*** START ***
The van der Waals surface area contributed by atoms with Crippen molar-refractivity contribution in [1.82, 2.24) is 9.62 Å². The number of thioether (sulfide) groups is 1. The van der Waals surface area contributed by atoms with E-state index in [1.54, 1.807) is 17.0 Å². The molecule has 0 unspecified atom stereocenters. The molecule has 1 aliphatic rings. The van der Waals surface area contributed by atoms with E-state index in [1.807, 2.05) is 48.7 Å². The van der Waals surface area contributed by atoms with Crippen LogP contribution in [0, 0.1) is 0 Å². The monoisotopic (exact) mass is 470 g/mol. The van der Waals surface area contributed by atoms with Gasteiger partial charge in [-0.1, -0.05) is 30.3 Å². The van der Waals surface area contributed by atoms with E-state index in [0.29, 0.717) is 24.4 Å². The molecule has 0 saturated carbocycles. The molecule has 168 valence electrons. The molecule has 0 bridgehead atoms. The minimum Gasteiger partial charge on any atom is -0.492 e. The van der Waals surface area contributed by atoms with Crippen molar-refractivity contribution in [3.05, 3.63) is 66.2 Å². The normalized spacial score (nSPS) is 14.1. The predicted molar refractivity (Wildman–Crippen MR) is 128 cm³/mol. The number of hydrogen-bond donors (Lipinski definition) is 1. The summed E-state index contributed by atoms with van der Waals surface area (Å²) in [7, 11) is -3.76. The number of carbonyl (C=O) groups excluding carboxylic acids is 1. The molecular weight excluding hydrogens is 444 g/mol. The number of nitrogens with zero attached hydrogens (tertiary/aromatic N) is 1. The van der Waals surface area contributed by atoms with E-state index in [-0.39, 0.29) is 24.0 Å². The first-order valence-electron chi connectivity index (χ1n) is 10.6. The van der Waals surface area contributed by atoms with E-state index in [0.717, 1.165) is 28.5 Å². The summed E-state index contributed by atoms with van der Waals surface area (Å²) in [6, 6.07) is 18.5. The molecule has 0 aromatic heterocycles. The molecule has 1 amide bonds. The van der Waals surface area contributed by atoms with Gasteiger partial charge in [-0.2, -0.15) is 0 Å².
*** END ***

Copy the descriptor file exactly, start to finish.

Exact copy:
The van der Waals surface area contributed by atoms with Crippen molar-refractivity contribution in [1.82, 2.24) is 9.62 Å². The number of thioether (sulfide) groups is 1. The van der Waals surface area contributed by atoms with E-state index in [1.54, 1.807) is 17.0 Å². The molecule has 0 unspecified atom stereocenters. The molecule has 1 aliphatic rings. The van der Waals surface area contributed by atoms with E-state index in [1.807, 2.05) is 48.7 Å². The van der Waals surface area contributed by atoms with Crippen LogP contribution in [0, 0.1) is 0 Å². The monoisotopic (exact) mass is 470 g/mol. The van der Waals surface area contributed by atoms with Gasteiger partial charge in [-0.1, -0.05) is 30.3 Å². The van der Waals surface area contributed by atoms with E-state index in [0.29, 0.717) is 24.4 Å². The molecule has 0 saturated carbocycles. The molecule has 168 valence electrons. The molecule has 0 bridgehead atoms. The minimum Gasteiger partial charge on any atom is -0.492 e. The van der Waals surface area contributed by atoms with Crippen molar-refractivity contribution in [3.05, 3.63) is 66.2 Å². The normalized spacial score (nSPS) is 14.1. The predicted molar refractivity (Wildman–Crippen MR) is 128 cm³/mol. The number of hydrogen-bond donors (Lipinski definition) is 1. The summed E-state index contributed by atoms with van der Waals surface area (Å²) in [7, 11) is -3.76. The number of carbonyl (C=O) groups excluding carboxylic acids is 1. The molecular weight excluding hydrogens is 444 g/mol. The number of nitrogens with zero attached hydrogens (tertiary/aromatic N) is 1. The van der Waals surface area contributed by atoms with E-state index in [-0.39, 0.29) is 24.0 Å². The first-order valence-electron chi connectivity index (χ1n) is 10.6. The van der Waals surface area contributed by atoms with E-state index in [0.717, 1.165) is 28.5 Å². The summed E-state index contributed by atoms with van der Waals surface area (Å²) in [6, 6.07) is 18.5. The molecule has 0 aromatic heterocycles. The molecule has 1 amide bonds. The van der Waals surface area contributed by atoms with Gasteiger partial charge in [-0.2, -0.15) is 0 Å².